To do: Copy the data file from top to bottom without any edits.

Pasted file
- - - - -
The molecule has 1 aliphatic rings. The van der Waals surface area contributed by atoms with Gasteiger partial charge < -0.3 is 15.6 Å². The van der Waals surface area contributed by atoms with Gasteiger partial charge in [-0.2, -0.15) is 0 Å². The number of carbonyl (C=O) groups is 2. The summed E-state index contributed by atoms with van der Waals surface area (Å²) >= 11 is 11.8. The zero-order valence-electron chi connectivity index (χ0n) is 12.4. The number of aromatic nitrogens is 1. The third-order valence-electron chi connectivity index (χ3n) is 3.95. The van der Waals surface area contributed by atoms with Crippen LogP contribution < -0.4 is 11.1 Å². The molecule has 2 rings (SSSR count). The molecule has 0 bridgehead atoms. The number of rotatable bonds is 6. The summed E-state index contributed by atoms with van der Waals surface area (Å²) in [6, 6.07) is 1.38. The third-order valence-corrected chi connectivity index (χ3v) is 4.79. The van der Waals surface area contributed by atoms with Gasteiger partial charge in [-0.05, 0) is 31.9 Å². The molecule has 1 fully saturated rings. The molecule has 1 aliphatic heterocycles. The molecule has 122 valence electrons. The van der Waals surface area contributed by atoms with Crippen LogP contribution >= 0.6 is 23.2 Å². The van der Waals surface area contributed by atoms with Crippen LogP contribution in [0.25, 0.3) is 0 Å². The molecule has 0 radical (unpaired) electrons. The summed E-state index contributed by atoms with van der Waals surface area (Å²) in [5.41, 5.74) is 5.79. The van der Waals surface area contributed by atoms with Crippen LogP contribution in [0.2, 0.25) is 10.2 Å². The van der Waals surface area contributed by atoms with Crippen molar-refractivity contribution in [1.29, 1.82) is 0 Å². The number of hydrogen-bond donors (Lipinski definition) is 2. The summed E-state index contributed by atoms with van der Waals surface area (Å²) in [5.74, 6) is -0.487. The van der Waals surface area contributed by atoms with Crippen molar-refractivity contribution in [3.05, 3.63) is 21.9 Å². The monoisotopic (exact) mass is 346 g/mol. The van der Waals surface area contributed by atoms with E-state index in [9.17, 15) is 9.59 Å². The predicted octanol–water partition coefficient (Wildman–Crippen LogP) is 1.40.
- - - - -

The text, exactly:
The molecule has 1 aliphatic rings. The van der Waals surface area contributed by atoms with Gasteiger partial charge < -0.3 is 15.6 Å². The van der Waals surface area contributed by atoms with Gasteiger partial charge in [-0.2, -0.15) is 0 Å². The number of carbonyl (C=O) groups is 2. The summed E-state index contributed by atoms with van der Waals surface area (Å²) >= 11 is 11.8. The zero-order valence-electron chi connectivity index (χ0n) is 12.4. The number of aromatic nitrogens is 1. The third-order valence-electron chi connectivity index (χ3n) is 3.95. The van der Waals surface area contributed by atoms with Crippen LogP contribution < -0.4 is 11.1 Å². The molecule has 2 rings (SSSR count). The molecule has 0 bridgehead atoms. The number of rotatable bonds is 6. The summed E-state index contributed by atoms with van der Waals surface area (Å²) in [6, 6.07) is 1.38. The third-order valence-corrected chi connectivity index (χ3v) is 4.79. The van der Waals surface area contributed by atoms with Gasteiger partial charge in [-0.05, 0) is 31.9 Å². The molecule has 1 fully saturated rings. The molecule has 1 aliphatic heterocycles. The molecule has 122 valence electrons. The van der Waals surface area contributed by atoms with Crippen LogP contribution >= 0.6 is 23.2 Å². The van der Waals surface area contributed by atoms with Crippen LogP contribution in [0.25, 0.3) is 0 Å². The molecule has 0 radical (unpaired) electrons. The summed E-state index contributed by atoms with van der Waals surface area (Å²) in [5.41, 5.74) is 5.79. The van der Waals surface area contributed by atoms with Crippen LogP contribution in [0.2, 0.25) is 10.2 Å². The van der Waals surface area contributed by atoms with Crippen molar-refractivity contribution in [1.29, 1.82) is 0 Å². The number of hydrogen-bond donors (Lipinski definition) is 2. The summed E-state index contributed by atoms with van der Waals surface area (Å²) in [5.74, 6) is -0.487. The van der Waals surface area contributed by atoms with Crippen molar-refractivity contribution in [3.05, 3.63) is 21.9 Å². The monoisotopic (exact) mass is 346 g/mol. The van der Waals surface area contributed by atoms with E-state index in [9.17, 15) is 9.59 Å². The predicted octanol–water partition coefficient (Wildman–Crippen LogP) is 1.40.